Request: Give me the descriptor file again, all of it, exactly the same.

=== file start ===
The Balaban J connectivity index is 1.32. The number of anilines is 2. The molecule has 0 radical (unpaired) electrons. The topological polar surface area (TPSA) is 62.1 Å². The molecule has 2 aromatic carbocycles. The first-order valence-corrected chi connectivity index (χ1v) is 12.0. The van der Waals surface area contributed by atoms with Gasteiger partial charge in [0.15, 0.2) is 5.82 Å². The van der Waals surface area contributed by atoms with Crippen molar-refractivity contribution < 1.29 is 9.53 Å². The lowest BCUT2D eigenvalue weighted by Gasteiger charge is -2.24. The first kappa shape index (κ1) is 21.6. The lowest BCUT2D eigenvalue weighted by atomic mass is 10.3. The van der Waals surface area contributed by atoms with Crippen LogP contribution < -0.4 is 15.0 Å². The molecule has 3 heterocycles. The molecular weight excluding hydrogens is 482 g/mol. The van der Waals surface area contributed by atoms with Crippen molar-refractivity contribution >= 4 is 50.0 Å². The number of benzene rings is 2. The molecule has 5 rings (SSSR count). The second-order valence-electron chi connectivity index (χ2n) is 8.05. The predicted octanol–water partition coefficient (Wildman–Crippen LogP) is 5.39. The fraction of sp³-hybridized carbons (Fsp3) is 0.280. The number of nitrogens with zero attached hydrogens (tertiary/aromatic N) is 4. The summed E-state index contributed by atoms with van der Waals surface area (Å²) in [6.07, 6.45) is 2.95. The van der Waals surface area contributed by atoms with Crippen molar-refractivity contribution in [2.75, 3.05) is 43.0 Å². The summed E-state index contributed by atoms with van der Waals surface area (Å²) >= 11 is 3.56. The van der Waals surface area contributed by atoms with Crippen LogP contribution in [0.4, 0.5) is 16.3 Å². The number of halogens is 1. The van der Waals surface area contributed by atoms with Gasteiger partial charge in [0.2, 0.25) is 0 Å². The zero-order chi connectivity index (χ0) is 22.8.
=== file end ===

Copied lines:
The Balaban J connectivity index is 1.32. The number of anilines is 2. The molecule has 0 radical (unpaired) electrons. The topological polar surface area (TPSA) is 62.1 Å². The molecule has 2 aromatic carbocycles. The first-order valence-corrected chi connectivity index (χ1v) is 12.0. The van der Waals surface area contributed by atoms with Gasteiger partial charge in [0.15, 0.2) is 5.82 Å². The van der Waals surface area contributed by atoms with Crippen molar-refractivity contribution < 1.29 is 9.53 Å². The lowest BCUT2D eigenvalue weighted by Gasteiger charge is -2.24. The first kappa shape index (κ1) is 21.6. The lowest BCUT2D eigenvalue weighted by atomic mass is 10.3. The van der Waals surface area contributed by atoms with Crippen LogP contribution < -0.4 is 15.0 Å². The molecule has 3 heterocycles. The molecular weight excluding hydrogens is 482 g/mol. The van der Waals surface area contributed by atoms with Crippen molar-refractivity contribution >= 4 is 50.0 Å². The number of benzene rings is 2. The molecule has 5 rings (SSSR count). The second-order valence-electron chi connectivity index (χ2n) is 8.05. The predicted octanol–water partition coefficient (Wildman–Crippen LogP) is 5.39. The fraction of sp³-hybridized carbons (Fsp3) is 0.280. The number of nitrogens with zero attached hydrogens (tertiary/aromatic N) is 4. The summed E-state index contributed by atoms with van der Waals surface area (Å²) in [6.07, 6.45) is 2.95. The van der Waals surface area contributed by atoms with Crippen molar-refractivity contribution in [2.75, 3.05) is 43.0 Å². The summed E-state index contributed by atoms with van der Waals surface area (Å²) >= 11 is 3.56. The van der Waals surface area contributed by atoms with Crippen LogP contribution in [0.4, 0.5) is 16.3 Å². The number of halogens is 1. The van der Waals surface area contributed by atoms with Gasteiger partial charge in [0.2, 0.25) is 0 Å². The zero-order chi connectivity index (χ0) is 22.8.